Australian researchers are at the forefront of grappling with this problem, due to the frequency and magnitude of wildfires in their country over the last decade. To the Aussies’ credit, they have managed to figure out a lot of the issues, one of which is the presence of glycoconjugates skulking around in the wine, seemingly innocent when it comes to smoke taint, as they have no direct smell.


The skulkers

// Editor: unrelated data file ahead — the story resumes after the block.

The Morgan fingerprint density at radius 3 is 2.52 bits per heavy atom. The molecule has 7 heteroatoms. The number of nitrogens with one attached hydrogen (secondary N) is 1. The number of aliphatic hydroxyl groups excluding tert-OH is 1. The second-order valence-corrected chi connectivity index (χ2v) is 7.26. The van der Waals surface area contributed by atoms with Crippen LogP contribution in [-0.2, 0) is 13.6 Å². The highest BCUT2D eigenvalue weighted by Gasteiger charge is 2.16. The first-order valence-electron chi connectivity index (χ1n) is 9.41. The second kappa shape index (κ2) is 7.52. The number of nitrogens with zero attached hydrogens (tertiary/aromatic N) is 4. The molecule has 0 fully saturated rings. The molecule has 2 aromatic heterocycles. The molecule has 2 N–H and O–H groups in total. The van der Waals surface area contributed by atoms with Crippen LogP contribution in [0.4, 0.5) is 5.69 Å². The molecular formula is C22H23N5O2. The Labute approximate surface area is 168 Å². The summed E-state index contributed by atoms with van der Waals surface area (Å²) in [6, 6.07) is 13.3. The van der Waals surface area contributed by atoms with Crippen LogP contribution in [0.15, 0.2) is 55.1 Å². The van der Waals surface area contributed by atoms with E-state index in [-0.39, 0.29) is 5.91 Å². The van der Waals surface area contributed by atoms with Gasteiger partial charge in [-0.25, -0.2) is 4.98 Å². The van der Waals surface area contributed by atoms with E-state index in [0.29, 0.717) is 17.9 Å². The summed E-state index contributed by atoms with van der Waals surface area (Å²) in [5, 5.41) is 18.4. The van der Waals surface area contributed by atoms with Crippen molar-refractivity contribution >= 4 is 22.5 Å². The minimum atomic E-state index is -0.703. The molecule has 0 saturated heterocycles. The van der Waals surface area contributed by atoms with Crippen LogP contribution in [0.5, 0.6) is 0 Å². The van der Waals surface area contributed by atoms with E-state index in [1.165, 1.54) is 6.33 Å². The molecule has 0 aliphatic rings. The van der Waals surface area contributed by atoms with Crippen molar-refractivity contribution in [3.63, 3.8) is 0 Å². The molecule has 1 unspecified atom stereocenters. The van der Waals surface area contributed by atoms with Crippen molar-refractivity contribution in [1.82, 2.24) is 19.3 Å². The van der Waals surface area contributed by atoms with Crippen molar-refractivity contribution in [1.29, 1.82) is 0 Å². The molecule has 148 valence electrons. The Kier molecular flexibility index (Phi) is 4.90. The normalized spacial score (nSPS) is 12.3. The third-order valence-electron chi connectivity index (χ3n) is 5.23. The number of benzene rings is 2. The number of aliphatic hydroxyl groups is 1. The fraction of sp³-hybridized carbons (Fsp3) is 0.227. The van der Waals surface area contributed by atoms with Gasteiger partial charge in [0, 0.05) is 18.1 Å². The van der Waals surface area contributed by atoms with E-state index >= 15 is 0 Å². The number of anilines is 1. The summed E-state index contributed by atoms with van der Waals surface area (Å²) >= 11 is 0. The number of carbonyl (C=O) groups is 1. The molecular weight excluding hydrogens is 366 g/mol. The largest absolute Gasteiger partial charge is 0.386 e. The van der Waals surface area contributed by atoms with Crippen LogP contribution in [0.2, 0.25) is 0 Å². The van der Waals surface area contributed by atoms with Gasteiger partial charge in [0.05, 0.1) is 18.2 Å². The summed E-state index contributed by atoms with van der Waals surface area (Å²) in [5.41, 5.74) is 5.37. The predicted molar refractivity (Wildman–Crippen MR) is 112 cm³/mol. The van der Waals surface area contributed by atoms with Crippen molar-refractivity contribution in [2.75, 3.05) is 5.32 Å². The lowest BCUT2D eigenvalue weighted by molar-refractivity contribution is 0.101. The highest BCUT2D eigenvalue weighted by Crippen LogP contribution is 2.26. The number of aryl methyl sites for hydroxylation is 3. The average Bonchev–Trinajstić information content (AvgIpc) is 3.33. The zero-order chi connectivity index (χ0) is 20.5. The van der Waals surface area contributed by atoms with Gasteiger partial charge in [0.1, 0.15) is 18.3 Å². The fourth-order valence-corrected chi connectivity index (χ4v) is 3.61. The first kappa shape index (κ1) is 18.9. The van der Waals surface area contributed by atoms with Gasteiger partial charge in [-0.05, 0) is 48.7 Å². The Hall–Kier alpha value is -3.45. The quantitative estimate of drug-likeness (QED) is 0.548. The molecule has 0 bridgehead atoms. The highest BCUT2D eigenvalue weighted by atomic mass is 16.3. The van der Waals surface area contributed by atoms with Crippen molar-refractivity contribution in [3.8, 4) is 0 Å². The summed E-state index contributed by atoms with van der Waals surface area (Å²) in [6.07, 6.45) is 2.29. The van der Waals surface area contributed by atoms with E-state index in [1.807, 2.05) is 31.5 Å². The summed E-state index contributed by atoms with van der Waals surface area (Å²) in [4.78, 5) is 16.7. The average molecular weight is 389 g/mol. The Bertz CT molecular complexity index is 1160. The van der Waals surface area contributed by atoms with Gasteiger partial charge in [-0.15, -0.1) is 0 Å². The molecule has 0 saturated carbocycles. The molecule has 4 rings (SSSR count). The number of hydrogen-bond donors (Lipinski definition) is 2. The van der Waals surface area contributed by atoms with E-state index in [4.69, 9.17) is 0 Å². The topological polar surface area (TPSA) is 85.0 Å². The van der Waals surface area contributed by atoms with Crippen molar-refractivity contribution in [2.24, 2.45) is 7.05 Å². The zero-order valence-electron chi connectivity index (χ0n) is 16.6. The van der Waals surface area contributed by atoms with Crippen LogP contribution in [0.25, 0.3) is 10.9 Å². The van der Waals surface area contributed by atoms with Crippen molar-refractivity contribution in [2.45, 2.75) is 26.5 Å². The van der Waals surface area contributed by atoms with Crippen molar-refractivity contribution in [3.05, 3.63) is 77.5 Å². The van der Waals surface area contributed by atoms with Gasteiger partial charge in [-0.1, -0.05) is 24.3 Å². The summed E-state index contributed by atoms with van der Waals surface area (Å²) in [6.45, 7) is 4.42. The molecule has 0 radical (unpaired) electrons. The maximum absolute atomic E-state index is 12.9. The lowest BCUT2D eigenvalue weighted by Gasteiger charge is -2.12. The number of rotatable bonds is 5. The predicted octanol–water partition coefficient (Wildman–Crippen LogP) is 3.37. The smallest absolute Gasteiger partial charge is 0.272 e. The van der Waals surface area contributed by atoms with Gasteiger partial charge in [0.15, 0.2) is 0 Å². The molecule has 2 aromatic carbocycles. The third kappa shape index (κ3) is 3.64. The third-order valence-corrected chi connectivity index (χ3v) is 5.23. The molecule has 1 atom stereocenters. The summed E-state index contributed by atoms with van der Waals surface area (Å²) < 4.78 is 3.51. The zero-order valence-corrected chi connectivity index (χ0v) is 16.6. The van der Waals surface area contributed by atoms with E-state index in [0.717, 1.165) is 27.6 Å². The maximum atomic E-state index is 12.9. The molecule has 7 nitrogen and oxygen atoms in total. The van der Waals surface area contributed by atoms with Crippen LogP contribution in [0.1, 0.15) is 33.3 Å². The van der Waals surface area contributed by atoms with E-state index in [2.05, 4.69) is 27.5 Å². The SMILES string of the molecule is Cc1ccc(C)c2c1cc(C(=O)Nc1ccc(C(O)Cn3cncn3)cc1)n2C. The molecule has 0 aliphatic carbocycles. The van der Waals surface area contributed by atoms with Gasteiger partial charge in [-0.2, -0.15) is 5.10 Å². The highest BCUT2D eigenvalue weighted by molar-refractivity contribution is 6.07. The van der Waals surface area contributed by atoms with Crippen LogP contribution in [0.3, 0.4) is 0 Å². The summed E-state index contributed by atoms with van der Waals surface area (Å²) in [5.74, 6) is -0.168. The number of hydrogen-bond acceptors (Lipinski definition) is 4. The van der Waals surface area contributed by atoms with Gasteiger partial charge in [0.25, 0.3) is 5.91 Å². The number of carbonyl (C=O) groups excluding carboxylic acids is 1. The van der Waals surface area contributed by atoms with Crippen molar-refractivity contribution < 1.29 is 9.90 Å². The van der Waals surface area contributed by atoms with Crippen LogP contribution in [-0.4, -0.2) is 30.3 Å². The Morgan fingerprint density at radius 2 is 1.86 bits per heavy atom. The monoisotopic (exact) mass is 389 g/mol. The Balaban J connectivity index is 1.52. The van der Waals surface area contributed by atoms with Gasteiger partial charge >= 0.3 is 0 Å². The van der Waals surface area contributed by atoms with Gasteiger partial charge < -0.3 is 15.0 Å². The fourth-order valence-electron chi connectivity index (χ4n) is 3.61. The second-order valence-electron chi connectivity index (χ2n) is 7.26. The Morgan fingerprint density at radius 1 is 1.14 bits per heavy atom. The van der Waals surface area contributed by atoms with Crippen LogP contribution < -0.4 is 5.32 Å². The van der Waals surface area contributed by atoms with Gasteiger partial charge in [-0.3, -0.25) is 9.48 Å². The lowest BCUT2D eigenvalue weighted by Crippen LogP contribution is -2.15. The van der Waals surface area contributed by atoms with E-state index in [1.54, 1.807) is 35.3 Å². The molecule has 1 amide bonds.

Glycoconjugates (The glyco part relates to “sugar”, and the conjugate part means “coupled” or “bound”) form when volatile phenols that are released in smoke during veldfires get taken up by the grapevine through the leaves, and travel via the vascular system to the grape. It was previously believed that smoke taint compounds resided only on the grape skins (stuck onto the waxy cuticle layer on the outside), but this has been proven untrue by research that has confirmed the presence of glycoconjugates in the grape flesh too. When volatile phenols are absorbed by plants, they are ‘detoxified’ by coupling them (via β-glucosidic bonds, for chemistry geeks amongst us) to different sugars (often pentose, glucose and rutinose). Researchers found that the glycosylation (sugar-adding) process facilitates storage and/or transportation of volatile phenols by increasing their water solubility, as well as limiting any possible toxicity to the plant. These sugar-bound volatiles are then stored in this benign form in plant storage organs (in the grapevine, these are the grapes).